Archives for June 2011

Harley Magazine Contest Motorcycle Bagger Free Subscription

Every issue of Motorcycle Bagger we run a number of custom Harley bagger motorcycles as well as at last one new Harley bagger review. In addition we run one classic American bagger motorcycle in each issue as a salute to the wonderful history of American motorcycling.

We need a good name for this feature and decided to let the readers come up with names and submit them to us. In American Iron Magazine we call that section the Classic American Iron.

The one we pick will earn the person a free one year subscription to Motorcycle Bagger. And no, we will not call it Old Bags or Saggy Bags! 🙂

Blackline Softail, Harley’s newest Dark Custom

Over the past few years, Harley-Davidson has chosen to make new bike announcements gradually. Usually we’ll hear about most of next year’s models around July, but then a couple more releases will come in the dead of winter. I’m not sure why H-D does this. Perhaps certain models aren’t ready for production, or maybe H-D wants more press over a longer period of time. Fortunately for us, the unveiling of the 2011 FXS Blackline Softail took place in New York City, about 50 miles from American Iron Magazine’s offices, this past January. I was on hand for the evening’s festivities and was excited with the newest Dark Custom.

Once the drape was pulled and the bike was shown to the eager reporters, none other than Willie G himself got up to speak, and in his off-the-cuff presentation said, “You can call it a bobber, you can call it a custom. There’s a lot of words you can use for it.” Initially, I scratched my head. A bobber? Really? I just don’t see it. But when he capped his speech with “I think it’ll look great parked in front of any bar in the whole country,” I could see that. But I had to wonder, who is Harley building bikes for? Barhopping hipsters who take undue risks with their lives? Or real riders who want to enjoy time in the saddle? Due to record snowfalls in New England (and most everywhere else in the United States), it would be two months before we had a chance to actually ride the new Softail.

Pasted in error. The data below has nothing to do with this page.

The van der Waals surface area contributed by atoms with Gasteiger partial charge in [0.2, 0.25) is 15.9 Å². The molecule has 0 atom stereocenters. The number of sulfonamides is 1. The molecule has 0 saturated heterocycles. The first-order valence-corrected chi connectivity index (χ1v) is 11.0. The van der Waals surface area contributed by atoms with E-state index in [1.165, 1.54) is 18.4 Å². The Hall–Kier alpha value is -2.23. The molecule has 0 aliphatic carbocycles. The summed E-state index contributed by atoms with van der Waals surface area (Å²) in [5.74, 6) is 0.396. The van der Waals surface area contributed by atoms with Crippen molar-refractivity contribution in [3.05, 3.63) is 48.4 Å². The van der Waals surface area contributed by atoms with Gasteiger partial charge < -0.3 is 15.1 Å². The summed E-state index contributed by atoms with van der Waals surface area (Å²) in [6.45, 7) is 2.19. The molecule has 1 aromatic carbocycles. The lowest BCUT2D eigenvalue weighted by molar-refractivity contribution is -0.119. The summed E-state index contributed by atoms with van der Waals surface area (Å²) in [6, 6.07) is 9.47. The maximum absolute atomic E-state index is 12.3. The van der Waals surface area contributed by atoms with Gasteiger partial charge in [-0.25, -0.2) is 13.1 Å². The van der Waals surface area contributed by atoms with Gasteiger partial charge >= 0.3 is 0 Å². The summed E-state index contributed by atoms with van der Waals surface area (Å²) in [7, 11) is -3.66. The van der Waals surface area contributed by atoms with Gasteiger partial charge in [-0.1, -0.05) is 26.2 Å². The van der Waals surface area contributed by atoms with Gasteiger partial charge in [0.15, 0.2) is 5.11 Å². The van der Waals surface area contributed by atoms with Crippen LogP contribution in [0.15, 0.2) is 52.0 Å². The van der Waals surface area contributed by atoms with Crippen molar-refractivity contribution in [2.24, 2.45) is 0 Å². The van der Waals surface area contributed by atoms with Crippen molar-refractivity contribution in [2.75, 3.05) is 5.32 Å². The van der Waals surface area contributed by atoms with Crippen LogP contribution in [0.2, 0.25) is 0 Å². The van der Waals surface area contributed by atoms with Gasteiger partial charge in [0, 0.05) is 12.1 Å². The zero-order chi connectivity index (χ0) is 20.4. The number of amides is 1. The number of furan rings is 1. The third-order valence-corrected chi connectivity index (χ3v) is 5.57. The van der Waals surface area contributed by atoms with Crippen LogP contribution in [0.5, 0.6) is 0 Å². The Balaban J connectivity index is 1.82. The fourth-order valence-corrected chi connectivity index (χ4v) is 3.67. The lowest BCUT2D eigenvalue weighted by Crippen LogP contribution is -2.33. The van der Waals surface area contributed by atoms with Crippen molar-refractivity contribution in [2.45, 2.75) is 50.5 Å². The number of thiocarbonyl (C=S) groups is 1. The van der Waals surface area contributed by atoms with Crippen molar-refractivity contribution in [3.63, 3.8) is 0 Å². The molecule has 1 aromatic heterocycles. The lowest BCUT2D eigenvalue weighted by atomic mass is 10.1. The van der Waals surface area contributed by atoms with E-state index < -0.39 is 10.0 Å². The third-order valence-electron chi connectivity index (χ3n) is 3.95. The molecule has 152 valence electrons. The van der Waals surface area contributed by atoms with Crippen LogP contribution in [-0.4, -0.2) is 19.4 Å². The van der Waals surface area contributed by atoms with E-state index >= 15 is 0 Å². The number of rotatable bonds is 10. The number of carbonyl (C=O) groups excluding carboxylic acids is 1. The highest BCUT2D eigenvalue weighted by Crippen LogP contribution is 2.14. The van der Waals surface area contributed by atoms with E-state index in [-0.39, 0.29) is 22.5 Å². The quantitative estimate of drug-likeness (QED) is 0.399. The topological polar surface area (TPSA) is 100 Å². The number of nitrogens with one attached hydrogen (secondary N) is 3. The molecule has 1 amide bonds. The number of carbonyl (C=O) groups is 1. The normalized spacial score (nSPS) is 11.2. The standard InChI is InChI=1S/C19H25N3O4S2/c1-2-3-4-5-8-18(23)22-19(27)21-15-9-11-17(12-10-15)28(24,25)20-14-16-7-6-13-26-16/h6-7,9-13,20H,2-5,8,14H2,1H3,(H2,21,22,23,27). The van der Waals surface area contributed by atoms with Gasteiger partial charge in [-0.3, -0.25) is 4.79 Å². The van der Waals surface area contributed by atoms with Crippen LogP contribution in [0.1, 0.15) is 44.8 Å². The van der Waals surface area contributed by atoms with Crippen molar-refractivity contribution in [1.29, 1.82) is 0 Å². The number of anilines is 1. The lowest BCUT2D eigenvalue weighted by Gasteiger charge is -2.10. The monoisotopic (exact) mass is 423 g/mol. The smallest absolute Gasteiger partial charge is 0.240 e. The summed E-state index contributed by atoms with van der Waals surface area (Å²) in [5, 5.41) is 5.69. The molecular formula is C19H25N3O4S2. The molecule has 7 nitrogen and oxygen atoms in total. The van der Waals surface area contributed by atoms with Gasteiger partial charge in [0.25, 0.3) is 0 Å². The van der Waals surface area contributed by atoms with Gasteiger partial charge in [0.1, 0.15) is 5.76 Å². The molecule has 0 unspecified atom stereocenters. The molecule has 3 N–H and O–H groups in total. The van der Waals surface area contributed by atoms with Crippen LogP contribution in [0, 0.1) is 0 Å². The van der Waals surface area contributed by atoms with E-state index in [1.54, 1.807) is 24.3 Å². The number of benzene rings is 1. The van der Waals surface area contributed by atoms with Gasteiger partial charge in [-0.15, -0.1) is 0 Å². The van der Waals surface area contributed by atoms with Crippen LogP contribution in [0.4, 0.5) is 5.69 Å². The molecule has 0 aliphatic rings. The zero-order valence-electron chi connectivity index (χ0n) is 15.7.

The nuts and bolts of the FXS are similar to other Softails. It uses a fuel-injected 96B V-twin engine with a six-speed Cruise Drive transmission and rear belt drive. This combo moves this 682-pounder down the road just fine. But the differences between this Softail and the others in the lineup are where the FXS shines. Lots of detail work went into making this powertrain distinctive. From the top down, the rocker box covers are gloss black, the cylinder heads feature a silver powdercoat finish, and the cylinders are finished in black powdercoat. The crankcase has a wrinkled black finish, and gloss black powdercoat covers the outer primary cover and transmission side cover. Other parts such as the derby, cam, and air cleaner covers are featured in mirror chrome. The finished product is impressive-looking, to say the least. An old-school chrome round air cleaner cover lends the bike an overall minimalist look.